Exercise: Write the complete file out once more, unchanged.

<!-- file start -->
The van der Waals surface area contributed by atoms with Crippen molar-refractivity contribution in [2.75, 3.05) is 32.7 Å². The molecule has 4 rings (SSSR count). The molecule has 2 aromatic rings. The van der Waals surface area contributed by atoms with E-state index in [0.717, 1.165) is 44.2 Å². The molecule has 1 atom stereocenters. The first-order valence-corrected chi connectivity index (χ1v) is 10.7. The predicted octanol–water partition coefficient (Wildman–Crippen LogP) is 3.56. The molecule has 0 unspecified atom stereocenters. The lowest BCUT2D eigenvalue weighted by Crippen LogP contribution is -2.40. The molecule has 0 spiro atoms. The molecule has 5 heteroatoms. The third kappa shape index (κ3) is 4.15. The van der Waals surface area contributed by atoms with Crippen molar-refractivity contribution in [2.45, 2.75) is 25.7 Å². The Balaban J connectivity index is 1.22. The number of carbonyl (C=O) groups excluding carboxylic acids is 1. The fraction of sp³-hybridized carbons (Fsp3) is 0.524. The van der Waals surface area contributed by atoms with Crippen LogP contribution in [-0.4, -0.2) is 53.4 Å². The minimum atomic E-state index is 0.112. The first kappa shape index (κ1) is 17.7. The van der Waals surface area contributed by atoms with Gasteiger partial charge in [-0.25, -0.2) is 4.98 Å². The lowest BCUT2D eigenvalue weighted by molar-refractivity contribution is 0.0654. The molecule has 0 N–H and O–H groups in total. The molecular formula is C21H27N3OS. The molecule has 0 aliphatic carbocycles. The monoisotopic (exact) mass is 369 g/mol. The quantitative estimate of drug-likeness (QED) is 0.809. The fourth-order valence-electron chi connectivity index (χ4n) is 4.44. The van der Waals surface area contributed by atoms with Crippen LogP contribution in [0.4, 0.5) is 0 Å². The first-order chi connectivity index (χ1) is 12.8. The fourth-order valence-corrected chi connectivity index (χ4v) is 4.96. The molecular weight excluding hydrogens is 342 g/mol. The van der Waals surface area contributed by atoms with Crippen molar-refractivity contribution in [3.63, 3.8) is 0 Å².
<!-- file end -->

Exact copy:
The van der Waals surface area contributed by atoms with Crippen molar-refractivity contribution in [2.75, 3.05) is 32.7 Å². The molecule has 4 rings (SSSR count). The molecule has 2 aromatic rings. The van der Waals surface area contributed by atoms with E-state index in [0.717, 1.165) is 44.2 Å². The molecule has 1 atom stereocenters. The first-order valence-corrected chi connectivity index (χ1v) is 10.7. The predicted octanol–water partition coefficient (Wildman–Crippen LogP) is 3.56. The molecule has 0 unspecified atom stereocenters. The lowest BCUT2D eigenvalue weighted by Crippen LogP contribution is -2.40. The molecule has 0 spiro atoms. The molecule has 5 heteroatoms. The third kappa shape index (κ3) is 4.15. The van der Waals surface area contributed by atoms with Crippen molar-refractivity contribution in [2.45, 2.75) is 25.7 Å². The Balaban J connectivity index is 1.22. The number of carbonyl (C=O) groups excluding carboxylic acids is 1. The fraction of sp³-hybridized carbons (Fsp3) is 0.524. The van der Waals surface area contributed by atoms with Crippen LogP contribution in [-0.4, -0.2) is 53.4 Å². The minimum atomic E-state index is 0.112. The first kappa shape index (κ1) is 17.7. The van der Waals surface area contributed by atoms with Gasteiger partial charge in [-0.25, -0.2) is 4.98 Å². The lowest BCUT2D eigenvalue weighted by molar-refractivity contribution is 0.0654. The molecule has 0 N–H and O–H groups in total. The molecular formula is C21H27N3OS. The molecule has 0 aliphatic carbocycles. The monoisotopic (exact) mass is 369 g/mol. The quantitative estimate of drug-likeness (QED) is 0.809. The fourth-order valence-electron chi connectivity index (χ4n) is 4.44. The van der Waals surface area contributed by atoms with Crippen LogP contribution in [0.4, 0.5) is 0 Å². The first-order chi connectivity index (χ1) is 12.8. The fourth-order valence-corrected chi connectivity index (χ4v) is 4.96. The molecular weight excluding hydrogens is 342 g/mol. The van der Waals surface area contributed by atoms with Crippen molar-refractivity contribution in [3.63, 3.8) is 0 Å².